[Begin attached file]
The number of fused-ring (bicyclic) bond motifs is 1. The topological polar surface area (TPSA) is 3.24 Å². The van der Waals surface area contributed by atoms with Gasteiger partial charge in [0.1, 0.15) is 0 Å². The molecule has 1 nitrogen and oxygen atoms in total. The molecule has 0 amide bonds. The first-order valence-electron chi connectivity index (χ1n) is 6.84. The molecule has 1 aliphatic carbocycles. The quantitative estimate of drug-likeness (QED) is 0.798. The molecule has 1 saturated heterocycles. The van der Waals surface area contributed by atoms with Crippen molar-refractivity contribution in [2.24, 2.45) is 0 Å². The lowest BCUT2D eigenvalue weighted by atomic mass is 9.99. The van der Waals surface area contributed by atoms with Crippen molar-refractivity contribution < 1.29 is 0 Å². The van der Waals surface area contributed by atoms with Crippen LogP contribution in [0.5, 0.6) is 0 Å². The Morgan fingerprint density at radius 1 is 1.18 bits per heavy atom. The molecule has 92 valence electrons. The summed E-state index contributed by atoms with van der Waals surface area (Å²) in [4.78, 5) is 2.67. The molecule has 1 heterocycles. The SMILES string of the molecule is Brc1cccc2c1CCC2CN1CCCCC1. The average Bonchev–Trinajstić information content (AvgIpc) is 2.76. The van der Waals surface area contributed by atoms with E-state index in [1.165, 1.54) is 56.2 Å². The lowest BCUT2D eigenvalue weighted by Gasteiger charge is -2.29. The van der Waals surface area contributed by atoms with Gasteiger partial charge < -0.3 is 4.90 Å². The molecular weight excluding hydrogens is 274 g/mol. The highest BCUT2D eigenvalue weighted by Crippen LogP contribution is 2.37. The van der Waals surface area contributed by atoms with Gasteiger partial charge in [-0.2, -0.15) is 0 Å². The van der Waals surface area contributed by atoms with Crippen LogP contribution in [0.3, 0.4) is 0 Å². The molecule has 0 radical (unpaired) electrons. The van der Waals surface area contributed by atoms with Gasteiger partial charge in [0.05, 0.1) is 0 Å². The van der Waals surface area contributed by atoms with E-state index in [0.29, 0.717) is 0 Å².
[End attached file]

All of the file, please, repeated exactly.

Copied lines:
The number of fused-ring (bicyclic) bond motifs is 1. The topological polar surface area (TPSA) is 3.24 Å². The van der Waals surface area contributed by atoms with Gasteiger partial charge in [0.1, 0.15) is 0 Å². The molecule has 1 nitrogen and oxygen atoms in total. The molecule has 0 amide bonds. The first-order valence-electron chi connectivity index (χ1n) is 6.84. The molecule has 1 aliphatic carbocycles. The quantitative estimate of drug-likeness (QED) is 0.798. The molecule has 1 saturated heterocycles. The van der Waals surface area contributed by atoms with Crippen molar-refractivity contribution in [2.24, 2.45) is 0 Å². The lowest BCUT2D eigenvalue weighted by atomic mass is 9.99. The van der Waals surface area contributed by atoms with Crippen molar-refractivity contribution < 1.29 is 0 Å². The van der Waals surface area contributed by atoms with Crippen LogP contribution in [0.5, 0.6) is 0 Å². The Morgan fingerprint density at radius 1 is 1.18 bits per heavy atom. The molecule has 92 valence electrons. The summed E-state index contributed by atoms with van der Waals surface area (Å²) in [4.78, 5) is 2.67. The molecule has 1 heterocycles. The SMILES string of the molecule is Brc1cccc2c1CCC2CN1CCCCC1. The average Bonchev–Trinajstić information content (AvgIpc) is 2.76. The van der Waals surface area contributed by atoms with E-state index in [1.165, 1.54) is 56.2 Å². The lowest BCUT2D eigenvalue weighted by Gasteiger charge is -2.29. The van der Waals surface area contributed by atoms with Gasteiger partial charge < -0.3 is 4.90 Å². The molecular weight excluding hydrogens is 274 g/mol. The highest BCUT2D eigenvalue weighted by Crippen LogP contribution is 2.37. The van der Waals surface area contributed by atoms with Gasteiger partial charge in [-0.2, -0.15) is 0 Å². The van der Waals surface area contributed by atoms with Crippen LogP contribution in [0.3, 0.4) is 0 Å². The molecule has 0 radical (unpaired) electrons. The van der Waals surface area contributed by atoms with Gasteiger partial charge in [0.05, 0.1) is 0 Å². The van der Waals surface area contributed by atoms with E-state index in [0.29, 0.717) is 0 Å².